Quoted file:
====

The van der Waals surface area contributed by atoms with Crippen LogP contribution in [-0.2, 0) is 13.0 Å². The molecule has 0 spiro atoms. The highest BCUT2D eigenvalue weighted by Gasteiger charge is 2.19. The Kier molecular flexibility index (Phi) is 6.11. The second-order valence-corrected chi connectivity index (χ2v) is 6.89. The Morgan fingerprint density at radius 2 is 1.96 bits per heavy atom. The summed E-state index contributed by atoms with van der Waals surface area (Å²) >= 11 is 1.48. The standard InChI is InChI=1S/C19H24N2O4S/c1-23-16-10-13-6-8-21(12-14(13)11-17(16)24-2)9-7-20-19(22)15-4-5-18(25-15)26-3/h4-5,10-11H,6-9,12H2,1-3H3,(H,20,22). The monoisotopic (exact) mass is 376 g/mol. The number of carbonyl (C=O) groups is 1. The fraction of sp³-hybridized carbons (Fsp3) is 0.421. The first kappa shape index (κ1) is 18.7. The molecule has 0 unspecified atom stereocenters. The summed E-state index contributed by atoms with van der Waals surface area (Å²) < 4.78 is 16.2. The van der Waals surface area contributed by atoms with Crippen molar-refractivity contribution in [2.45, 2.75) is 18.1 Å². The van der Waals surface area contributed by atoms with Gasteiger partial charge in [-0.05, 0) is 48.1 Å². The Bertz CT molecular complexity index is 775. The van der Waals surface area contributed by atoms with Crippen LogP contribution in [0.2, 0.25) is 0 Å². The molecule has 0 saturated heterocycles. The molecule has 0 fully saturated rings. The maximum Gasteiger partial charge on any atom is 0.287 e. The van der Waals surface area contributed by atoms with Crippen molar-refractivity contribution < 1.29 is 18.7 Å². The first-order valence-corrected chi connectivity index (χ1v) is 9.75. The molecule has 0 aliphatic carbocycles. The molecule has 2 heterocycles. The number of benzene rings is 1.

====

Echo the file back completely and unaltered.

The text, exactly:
The van der Waals surface area contributed by atoms with Crippen LogP contribution in [-0.2, 0) is 13.0 Å². The molecule has 0 spiro atoms. The highest BCUT2D eigenvalue weighted by Gasteiger charge is 2.19. The Kier molecular flexibility index (Phi) is 6.11. The second-order valence-corrected chi connectivity index (χ2v) is 6.89. The Morgan fingerprint density at radius 2 is 1.96 bits per heavy atom. The summed E-state index contributed by atoms with van der Waals surface area (Å²) >= 11 is 1.48. The standard InChI is InChI=1S/C19H24N2O4S/c1-23-16-10-13-6-8-21(12-14(13)11-17(16)24-2)9-7-20-19(22)15-4-5-18(25-15)26-3/h4-5,10-11H,6-9,12H2,1-3H3,(H,20,22). The monoisotopic (exact) mass is 376 g/mol. The number of carbonyl (C=O) groups is 1. The fraction of sp³-hybridized carbons (Fsp3) is 0.421. The first kappa shape index (κ1) is 18.7. The molecule has 0 unspecified atom stereocenters. The summed E-state index contributed by atoms with van der Waals surface area (Å²) < 4.78 is 16.2. The van der Waals surface area contributed by atoms with Crippen molar-refractivity contribution in [2.45, 2.75) is 18.1 Å². The van der Waals surface area contributed by atoms with Gasteiger partial charge in [-0.05, 0) is 48.1 Å². The Bertz CT molecular complexity index is 775. The van der Waals surface area contributed by atoms with Crippen LogP contribution in [0.2, 0.25) is 0 Å². The molecule has 0 saturated heterocycles. The molecule has 0 fully saturated rings. The maximum Gasteiger partial charge on any atom is 0.287 e. The van der Waals surface area contributed by atoms with Crippen molar-refractivity contribution < 1.29 is 18.7 Å². The first-order valence-corrected chi connectivity index (χ1v) is 9.75. The molecule has 0 aliphatic carbocycles. The molecule has 2 heterocycles. The number of benzene rings is 1.